Article by Laura Morazzini | Illustration by Silvia Baccanti
“No other concept is as powerful, visceral, emotional, unruly,
as steep in creating aspirations and hopes as self-determination.”
It’s official. While the rest of the world was busy fighting covid-19 and while social distancing made protests less likely, China quietly prepared his last move on Hong Kong.
On May 28, China’s National People’s Party, China rubber-stamp parliament, approved a national security law that might lead to a dramatic end Hong Kong’s fight for democracy. As explained by the BBC, ‘’this national security law will make criminal any act of: secession – breaking away from the country; subversion – undermining the power or authority of the central government; terrorism – using violence or intimidation against people; activities by foreign forces that interfere in Hong Kong.’’
In this way, China would be allowed by law, not only to repress upheavals, but also to detain protesters and accuse them of crimes of subversion, secession or worse, terrorism, while making any attempt to political self-determination illegal. This is exactly what happened in ‘’autonomous’’ regions like Xinjiang and Tibet.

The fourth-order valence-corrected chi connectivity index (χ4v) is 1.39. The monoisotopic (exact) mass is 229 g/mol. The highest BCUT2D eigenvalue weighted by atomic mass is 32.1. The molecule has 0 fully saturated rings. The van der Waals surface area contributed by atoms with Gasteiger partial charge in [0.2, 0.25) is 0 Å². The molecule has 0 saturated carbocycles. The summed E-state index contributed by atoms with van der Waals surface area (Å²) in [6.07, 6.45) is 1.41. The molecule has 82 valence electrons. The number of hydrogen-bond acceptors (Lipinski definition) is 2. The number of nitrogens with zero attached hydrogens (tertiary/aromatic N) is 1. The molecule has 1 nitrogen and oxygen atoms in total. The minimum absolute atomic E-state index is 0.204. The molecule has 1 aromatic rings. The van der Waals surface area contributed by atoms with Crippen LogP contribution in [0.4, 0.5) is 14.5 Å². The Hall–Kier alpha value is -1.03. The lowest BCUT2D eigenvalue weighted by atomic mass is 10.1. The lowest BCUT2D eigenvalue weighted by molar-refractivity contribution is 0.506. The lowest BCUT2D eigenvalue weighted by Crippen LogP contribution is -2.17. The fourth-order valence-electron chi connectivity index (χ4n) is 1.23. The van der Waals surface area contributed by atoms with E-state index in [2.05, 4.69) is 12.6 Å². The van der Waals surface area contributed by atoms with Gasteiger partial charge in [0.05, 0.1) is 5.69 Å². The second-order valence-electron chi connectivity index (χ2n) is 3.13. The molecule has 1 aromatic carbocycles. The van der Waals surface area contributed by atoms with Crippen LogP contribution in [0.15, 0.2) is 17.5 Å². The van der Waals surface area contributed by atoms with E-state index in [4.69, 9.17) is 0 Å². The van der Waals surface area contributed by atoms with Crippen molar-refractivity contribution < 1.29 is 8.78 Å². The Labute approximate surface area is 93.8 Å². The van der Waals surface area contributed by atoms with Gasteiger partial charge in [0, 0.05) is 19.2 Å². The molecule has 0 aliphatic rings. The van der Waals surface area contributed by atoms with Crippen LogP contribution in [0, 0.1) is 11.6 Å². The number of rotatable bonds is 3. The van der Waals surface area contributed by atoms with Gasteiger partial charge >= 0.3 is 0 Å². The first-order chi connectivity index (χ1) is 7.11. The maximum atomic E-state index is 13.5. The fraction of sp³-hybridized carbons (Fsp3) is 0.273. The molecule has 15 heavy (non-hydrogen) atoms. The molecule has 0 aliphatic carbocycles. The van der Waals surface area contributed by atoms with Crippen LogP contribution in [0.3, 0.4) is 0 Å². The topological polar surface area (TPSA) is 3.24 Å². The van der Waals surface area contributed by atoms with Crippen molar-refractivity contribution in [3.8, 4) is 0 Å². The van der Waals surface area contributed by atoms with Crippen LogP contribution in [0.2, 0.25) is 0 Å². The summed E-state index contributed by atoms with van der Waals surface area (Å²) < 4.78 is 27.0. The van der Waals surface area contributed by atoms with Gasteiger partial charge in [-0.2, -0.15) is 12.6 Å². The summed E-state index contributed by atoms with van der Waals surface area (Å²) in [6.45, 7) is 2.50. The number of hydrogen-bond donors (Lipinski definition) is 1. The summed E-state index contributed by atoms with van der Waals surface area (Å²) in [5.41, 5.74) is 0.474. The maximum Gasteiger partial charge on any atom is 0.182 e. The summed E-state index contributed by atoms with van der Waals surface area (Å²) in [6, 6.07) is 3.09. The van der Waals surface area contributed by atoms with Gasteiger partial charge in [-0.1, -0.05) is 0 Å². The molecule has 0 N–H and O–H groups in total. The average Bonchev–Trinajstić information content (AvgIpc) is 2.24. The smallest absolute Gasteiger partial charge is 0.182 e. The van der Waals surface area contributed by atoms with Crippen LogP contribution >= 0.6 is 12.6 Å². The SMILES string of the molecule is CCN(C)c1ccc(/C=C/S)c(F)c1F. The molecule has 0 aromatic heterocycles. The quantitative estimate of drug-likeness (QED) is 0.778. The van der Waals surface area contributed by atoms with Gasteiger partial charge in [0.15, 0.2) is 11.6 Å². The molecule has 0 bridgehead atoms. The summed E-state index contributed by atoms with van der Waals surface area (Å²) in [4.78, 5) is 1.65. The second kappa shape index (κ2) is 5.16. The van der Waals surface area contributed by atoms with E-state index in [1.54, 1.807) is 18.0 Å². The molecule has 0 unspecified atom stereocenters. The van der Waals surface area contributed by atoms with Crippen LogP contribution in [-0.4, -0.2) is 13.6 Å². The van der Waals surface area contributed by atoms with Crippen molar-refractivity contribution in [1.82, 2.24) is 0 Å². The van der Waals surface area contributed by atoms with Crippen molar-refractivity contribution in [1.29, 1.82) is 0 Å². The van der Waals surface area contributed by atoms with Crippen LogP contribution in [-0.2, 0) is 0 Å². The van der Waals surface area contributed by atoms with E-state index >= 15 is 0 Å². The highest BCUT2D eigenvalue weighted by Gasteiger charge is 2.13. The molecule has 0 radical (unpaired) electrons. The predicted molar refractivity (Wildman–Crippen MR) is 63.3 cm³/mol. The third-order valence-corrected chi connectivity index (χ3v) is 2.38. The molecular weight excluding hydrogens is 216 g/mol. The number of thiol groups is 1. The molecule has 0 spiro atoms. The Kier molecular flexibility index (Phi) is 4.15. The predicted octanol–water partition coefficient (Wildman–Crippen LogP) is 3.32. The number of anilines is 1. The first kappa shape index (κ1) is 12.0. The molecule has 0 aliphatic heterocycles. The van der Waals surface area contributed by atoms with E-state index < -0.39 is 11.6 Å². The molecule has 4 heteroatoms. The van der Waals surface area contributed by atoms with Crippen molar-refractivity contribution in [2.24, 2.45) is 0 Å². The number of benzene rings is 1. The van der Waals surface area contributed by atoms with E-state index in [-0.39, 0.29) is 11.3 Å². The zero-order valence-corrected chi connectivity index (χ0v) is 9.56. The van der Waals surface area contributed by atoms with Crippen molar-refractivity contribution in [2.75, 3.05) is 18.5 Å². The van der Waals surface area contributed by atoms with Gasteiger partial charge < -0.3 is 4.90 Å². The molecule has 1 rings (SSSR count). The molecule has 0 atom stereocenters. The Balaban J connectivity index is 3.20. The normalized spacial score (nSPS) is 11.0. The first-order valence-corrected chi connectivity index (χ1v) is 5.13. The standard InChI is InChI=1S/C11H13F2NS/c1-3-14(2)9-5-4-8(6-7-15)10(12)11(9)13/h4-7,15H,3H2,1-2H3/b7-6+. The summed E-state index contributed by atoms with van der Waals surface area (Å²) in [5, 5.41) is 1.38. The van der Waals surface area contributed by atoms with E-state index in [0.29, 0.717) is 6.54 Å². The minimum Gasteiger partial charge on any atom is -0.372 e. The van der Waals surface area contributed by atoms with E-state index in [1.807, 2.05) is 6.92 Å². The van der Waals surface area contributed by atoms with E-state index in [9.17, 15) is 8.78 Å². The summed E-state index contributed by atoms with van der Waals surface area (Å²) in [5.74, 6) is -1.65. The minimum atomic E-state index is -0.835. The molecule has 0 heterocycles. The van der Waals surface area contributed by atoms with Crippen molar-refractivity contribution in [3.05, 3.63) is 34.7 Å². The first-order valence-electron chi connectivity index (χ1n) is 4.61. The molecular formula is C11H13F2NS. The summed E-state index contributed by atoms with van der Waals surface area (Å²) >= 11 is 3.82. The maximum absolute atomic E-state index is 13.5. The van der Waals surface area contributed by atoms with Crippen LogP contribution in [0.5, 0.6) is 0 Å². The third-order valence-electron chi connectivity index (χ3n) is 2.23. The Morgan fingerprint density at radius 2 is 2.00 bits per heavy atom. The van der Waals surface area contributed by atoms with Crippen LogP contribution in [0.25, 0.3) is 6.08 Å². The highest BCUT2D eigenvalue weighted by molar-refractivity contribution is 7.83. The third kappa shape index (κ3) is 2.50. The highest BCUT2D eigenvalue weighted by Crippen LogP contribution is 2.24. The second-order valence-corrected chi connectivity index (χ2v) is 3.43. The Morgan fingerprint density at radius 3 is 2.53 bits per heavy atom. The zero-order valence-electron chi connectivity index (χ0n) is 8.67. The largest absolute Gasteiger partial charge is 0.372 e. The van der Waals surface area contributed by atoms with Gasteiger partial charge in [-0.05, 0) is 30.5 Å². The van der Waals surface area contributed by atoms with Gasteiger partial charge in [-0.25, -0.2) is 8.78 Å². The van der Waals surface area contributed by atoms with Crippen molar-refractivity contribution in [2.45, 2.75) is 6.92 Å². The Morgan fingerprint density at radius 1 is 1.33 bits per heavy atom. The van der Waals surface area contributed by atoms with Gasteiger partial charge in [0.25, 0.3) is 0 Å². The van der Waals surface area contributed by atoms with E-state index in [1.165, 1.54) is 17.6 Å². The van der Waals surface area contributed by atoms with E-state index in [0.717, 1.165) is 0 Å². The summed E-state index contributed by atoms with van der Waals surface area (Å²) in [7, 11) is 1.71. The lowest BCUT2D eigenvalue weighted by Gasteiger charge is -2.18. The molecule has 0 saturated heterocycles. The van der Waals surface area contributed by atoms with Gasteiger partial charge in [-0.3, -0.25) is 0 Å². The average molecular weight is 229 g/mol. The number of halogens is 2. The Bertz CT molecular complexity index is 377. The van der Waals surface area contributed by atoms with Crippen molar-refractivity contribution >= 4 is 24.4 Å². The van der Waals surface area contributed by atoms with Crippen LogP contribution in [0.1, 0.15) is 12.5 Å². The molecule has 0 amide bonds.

Hong Kong was originally part of the Chinese mainland but was ceded to the British Empire after the end of the First Opium War (1839-1942). When in 1984 the island was decided to be returned to China, its economic and political development was already abundantly shaped by 142 years of British rule. As a consequence, to preserve Hong Kong’s legal and economic system, the two parts agreed on a gradual return to Chinese rule after 50 years (2047), on the basis on the”one country, two systems” principle, which allowed Hong Kong to deviate from China’s socialist rule. In what seemed a XIX century’s colonial handover, Hong Kong was not made part of the deal. The agreement was indeed called ‘’Sino-British Joint Declaration” (1984).